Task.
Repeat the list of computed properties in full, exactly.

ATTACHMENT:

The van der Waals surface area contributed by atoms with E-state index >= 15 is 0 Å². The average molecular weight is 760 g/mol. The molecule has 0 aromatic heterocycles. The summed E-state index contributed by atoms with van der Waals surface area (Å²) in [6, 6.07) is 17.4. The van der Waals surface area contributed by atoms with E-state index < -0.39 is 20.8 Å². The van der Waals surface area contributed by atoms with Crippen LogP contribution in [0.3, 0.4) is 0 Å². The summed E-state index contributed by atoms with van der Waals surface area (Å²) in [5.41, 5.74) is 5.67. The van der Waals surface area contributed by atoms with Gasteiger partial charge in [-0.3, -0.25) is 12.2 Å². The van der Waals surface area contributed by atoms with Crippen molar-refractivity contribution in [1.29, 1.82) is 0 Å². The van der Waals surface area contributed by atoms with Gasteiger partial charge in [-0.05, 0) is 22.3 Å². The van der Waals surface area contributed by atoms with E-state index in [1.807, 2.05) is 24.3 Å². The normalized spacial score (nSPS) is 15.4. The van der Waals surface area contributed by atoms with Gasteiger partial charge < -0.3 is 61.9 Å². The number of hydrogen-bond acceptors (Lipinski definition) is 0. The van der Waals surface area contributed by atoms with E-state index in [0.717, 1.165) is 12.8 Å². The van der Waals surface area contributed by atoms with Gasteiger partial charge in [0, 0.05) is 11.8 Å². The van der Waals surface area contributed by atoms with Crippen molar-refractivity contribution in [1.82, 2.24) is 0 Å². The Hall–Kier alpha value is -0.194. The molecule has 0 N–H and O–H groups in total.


The van der Waals surface area contributed by atoms with E-state index >= 15 is 0 Å². The average molecular weight is 760 g/mol. The molecule has 0 aromatic heterocycles. The summed E-state index contributed by atoms with van der Waals surface area (Å²) in [6, 6.07) is 17.4. The van der Waals surface area contributed by atoms with E-state index < -0.39 is 20.8 Å². The van der Waals surface area contributed by atoms with Crippen LogP contribution in [0.3, 0.4) is 0 Å². The summed E-state index contributed by atoms with van der Waals surface area (Å²) in [5.41, 5.74) is 5.67. The van der Waals surface area contributed by atoms with Gasteiger partial charge in [-0.3, -0.25) is 12.2 Å². The van der Waals surface area contributed by atoms with Crippen molar-refractivity contribution in [1.29, 1.82) is 0 Å². The van der Waals surface area contributed by atoms with Gasteiger partial charge in [-0.05, 0) is 22.3 Å². The van der Waals surface area contributed by atoms with E-state index in [1.807, 2.05) is 24.3 Å². The normalized spacial score (nSPS) is 15.4. The van der Waals surface area contributed by atoms with Gasteiger partial charge < -0.3 is 61.9 Å². The number of hydrogen-bond acceptors (Lipinski definition) is 0. The van der Waals surface area contributed by atoms with E-state index in [0.717, 1.165) is 12.8 Å². The van der Waals surface area contributed by atoms with Gasteiger partial charge in [0, 0.05) is 11.8 Å². The van der Waals surface area contributed by atoms with Crippen molar-refractivity contribution in [1.82, 2.24) is 0 Å². The Hall–Kier alpha value is -0.194. The molecule has 0 N–H and O–H groups in total.